Writing

Check out up-to-date writing on my Medium account.

Academic Publications

The Global Warming Impact: How Forensics Pedagogy Can Reinforce ‘Just Sustainability’

Chapter in Competition, Community, and Educational Growth by Peter Lang Publishing, 2018.

Abstract: This entry distinguishes captive orcas from their wilder and freer kin. We speculate that captive orcas embody three principle metaphors: Prisoner; Activist; Martyr. These metaphors help us to imagine the kinds of rhetorical thinking necessary for a deeper understanding of the

“Killer” Metaphors and the Wisdom of Captive Orcas 

Rhetoric Society Quarterly, Issue 3, published by Taylor & Francis

Abstract: This entry distinguishes captive orcas from their wilder and freer kin. We speculate that captive orcas embody three principle metaphors: Prisoner; Activist; Martyr. These metaphors help us to imagine the kinds of rhetorical thinking necessary for a deeper understanding of the costs of human behavior as well as the potential for creating new visions and modes of witnessing. By witnessing orcas-as-prisoners, humans begin to see marine parks anew, as prisons, understanding their own complicity in the imprisonment of animal activists. Captive orca metaphors help to convey the actions of other-than-humans as rhetorically salient and politically motivated.

Internatural Activists and the “Blackfish Effect”: Contemplating Captive Orcas’ Protest Rhetoric through a Coherence Frame

Frontiers in Communication, January 2017

The documentary film Blackfish (2013; http://www.blackfishmovie.com) follows Tilikum, a captive SeaWorld prisoner-orca responsible for the death of trainer Dawn Brancheau and two others. The film has had a profound effect on public perceptions of orca captivity creating the “Blackfish Effect.” Our critical analysis of the film engages Plec’s (2013) internatural communication categories of complicity, implication, and coherence. We argue that the film illustrates the flawed hierarchy within the binary/dualistic system. In deconstructing a dualism, we must recognize the physical power and actions of captive orcas that could be seen as a form of protest rhetoric. The case example of orcas in captivity as a whole illustrates that regarding orcas as unique actors with intelligible behaviors offers a way of understanding how to listen to the more-than-human world. Our article has been one attempt to illustrate how captive orcas can be heard as extra-human citizens who participate, and even instigate, policy making.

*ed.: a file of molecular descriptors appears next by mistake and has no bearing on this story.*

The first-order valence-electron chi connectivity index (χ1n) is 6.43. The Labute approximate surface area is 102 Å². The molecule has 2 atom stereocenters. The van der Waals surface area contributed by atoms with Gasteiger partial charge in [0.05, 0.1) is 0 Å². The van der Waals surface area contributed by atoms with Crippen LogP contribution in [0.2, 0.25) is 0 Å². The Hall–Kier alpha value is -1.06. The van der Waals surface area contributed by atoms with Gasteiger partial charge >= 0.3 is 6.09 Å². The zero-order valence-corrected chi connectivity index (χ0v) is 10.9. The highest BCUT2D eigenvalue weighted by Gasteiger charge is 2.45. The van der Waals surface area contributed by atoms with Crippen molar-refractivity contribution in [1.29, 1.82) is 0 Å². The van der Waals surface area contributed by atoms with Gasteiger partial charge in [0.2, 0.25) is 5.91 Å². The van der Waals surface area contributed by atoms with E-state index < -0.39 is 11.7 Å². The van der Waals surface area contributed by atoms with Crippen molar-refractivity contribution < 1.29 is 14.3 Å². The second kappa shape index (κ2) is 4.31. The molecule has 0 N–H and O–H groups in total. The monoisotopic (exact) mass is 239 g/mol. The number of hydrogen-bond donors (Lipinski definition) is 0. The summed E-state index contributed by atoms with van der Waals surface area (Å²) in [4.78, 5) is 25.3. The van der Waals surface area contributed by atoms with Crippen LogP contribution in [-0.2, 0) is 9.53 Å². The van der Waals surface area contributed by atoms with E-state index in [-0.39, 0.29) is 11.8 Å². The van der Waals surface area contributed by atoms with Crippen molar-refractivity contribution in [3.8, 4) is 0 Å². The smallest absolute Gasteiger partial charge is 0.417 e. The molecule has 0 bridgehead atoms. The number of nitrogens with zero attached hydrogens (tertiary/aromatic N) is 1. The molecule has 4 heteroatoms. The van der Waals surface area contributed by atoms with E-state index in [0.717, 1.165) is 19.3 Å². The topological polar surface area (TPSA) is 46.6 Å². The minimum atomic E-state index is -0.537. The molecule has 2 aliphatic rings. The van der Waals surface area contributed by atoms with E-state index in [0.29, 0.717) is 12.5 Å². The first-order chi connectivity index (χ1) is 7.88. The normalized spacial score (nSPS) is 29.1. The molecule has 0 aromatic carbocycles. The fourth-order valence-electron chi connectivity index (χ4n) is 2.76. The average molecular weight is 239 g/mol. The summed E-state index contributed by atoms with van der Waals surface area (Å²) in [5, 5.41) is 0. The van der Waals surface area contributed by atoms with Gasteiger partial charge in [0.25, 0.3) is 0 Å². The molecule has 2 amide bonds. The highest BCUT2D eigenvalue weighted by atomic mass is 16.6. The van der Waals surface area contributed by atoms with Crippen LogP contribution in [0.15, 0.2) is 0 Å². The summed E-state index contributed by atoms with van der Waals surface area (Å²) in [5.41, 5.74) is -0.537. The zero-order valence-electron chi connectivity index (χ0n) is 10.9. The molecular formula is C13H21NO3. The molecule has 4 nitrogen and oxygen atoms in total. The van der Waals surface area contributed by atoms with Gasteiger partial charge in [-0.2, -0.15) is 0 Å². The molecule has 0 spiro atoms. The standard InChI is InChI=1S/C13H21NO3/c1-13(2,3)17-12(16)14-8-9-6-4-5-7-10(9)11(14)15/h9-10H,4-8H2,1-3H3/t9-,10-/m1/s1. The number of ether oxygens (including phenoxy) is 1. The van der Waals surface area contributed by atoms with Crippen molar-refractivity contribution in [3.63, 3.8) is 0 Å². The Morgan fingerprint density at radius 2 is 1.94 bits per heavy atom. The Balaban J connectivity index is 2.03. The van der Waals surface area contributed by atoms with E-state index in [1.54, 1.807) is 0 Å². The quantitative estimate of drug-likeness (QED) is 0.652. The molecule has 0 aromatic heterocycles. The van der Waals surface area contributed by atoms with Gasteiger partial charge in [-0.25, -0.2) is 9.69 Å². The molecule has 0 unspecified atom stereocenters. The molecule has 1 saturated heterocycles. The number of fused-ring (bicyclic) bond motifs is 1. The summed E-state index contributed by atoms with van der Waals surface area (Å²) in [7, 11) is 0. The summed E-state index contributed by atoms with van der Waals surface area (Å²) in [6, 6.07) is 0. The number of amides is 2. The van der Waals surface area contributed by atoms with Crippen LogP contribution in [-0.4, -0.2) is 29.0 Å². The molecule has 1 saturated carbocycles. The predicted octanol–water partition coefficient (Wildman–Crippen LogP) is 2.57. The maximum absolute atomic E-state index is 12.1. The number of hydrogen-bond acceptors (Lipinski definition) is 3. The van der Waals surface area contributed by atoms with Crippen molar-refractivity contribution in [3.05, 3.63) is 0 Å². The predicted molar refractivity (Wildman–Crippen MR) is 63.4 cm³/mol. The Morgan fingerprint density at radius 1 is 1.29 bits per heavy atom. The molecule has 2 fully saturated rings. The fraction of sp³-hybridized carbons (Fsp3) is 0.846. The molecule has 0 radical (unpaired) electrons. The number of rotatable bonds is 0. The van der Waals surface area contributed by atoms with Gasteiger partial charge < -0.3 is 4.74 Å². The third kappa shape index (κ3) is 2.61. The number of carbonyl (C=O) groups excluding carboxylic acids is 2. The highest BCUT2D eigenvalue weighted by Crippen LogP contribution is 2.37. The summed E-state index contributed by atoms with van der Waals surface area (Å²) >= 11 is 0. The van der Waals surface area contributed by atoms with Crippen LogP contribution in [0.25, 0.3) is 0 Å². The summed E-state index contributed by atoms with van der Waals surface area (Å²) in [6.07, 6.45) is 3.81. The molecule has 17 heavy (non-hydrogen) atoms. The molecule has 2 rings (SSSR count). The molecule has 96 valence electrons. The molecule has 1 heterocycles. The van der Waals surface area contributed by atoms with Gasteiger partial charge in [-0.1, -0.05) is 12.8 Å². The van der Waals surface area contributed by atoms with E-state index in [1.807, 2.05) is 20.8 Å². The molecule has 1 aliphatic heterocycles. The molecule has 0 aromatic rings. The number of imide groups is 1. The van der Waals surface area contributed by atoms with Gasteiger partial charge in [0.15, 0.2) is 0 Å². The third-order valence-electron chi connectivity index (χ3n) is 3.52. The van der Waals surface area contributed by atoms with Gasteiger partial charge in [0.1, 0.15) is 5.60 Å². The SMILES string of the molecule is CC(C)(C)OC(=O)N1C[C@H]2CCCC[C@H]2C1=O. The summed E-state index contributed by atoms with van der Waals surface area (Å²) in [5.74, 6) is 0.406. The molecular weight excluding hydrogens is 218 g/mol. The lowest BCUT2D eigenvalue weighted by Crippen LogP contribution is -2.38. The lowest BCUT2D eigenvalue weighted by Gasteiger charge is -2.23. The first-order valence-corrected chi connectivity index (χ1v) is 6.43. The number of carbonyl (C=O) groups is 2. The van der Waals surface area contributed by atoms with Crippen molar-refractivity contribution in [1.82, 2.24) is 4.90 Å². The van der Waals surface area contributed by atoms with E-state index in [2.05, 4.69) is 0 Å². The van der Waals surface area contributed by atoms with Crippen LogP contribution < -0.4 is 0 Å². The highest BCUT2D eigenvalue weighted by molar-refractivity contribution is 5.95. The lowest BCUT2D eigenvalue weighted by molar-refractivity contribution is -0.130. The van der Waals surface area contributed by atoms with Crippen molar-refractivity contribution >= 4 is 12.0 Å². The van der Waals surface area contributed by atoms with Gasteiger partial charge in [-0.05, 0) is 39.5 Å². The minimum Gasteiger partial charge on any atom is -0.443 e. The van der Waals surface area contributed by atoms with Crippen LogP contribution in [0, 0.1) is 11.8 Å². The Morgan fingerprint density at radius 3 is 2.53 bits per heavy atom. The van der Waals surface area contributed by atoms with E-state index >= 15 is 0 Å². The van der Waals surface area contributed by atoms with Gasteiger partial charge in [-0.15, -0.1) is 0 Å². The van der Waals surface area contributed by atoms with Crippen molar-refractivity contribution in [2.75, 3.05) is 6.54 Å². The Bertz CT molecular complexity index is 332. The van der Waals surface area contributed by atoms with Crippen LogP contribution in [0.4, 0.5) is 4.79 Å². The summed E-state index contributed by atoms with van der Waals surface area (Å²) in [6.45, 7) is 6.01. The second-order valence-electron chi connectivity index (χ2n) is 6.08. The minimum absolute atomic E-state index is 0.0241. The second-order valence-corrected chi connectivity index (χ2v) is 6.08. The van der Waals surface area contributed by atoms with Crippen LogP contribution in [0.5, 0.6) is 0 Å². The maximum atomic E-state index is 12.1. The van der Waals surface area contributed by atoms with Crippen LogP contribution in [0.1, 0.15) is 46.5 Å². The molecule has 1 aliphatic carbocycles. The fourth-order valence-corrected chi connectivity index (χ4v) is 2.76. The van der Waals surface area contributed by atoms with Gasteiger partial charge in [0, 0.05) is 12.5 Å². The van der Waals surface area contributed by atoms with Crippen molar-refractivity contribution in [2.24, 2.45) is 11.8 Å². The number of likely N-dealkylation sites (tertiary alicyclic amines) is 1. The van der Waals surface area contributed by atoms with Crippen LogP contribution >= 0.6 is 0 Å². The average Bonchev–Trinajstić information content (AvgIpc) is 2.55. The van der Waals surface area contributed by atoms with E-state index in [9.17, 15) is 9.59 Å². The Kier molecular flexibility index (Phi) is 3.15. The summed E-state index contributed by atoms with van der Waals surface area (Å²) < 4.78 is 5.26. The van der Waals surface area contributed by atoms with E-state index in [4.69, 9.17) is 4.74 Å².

Other Publications

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Voting For the Green Party doesn’t make me a Trump Supporter. Non-Ficion. Published October, 2016 at NonProphet News.

 

 

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I Missed My Best Friend’s Funeral and I’m Still Not Sure How to Deal with Death. Non-Fiction. Published May, 2016 at Hello Giggles.

 

 

 

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New Year’s Resolutions Inspired by Things I’ve Read. Non- Fiction. Published January, 2016 in Lumen Magazine

 

 

 

Lumen Pain

 

Hurt a Little Harder: On “Faking it” and the Gendered Experience of Pain. Non-Fiction. Published July, 2015 in Lumen Magazine

 

 

 

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The Empathetic Move: The Spirit of the Carnivalesque. Non-Fiction Art Criticism. Published July, 2013 in Manor House Quarterly 

 

 

 

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The Rhetoric of Securitization: How the US Declared War on the Environment. Non-Fiction Research. Presented 2013 in Western States Communication Association, Reno, Nevada

 

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Simulacra: The Mythical Made Real Personal Blog on Tumblr

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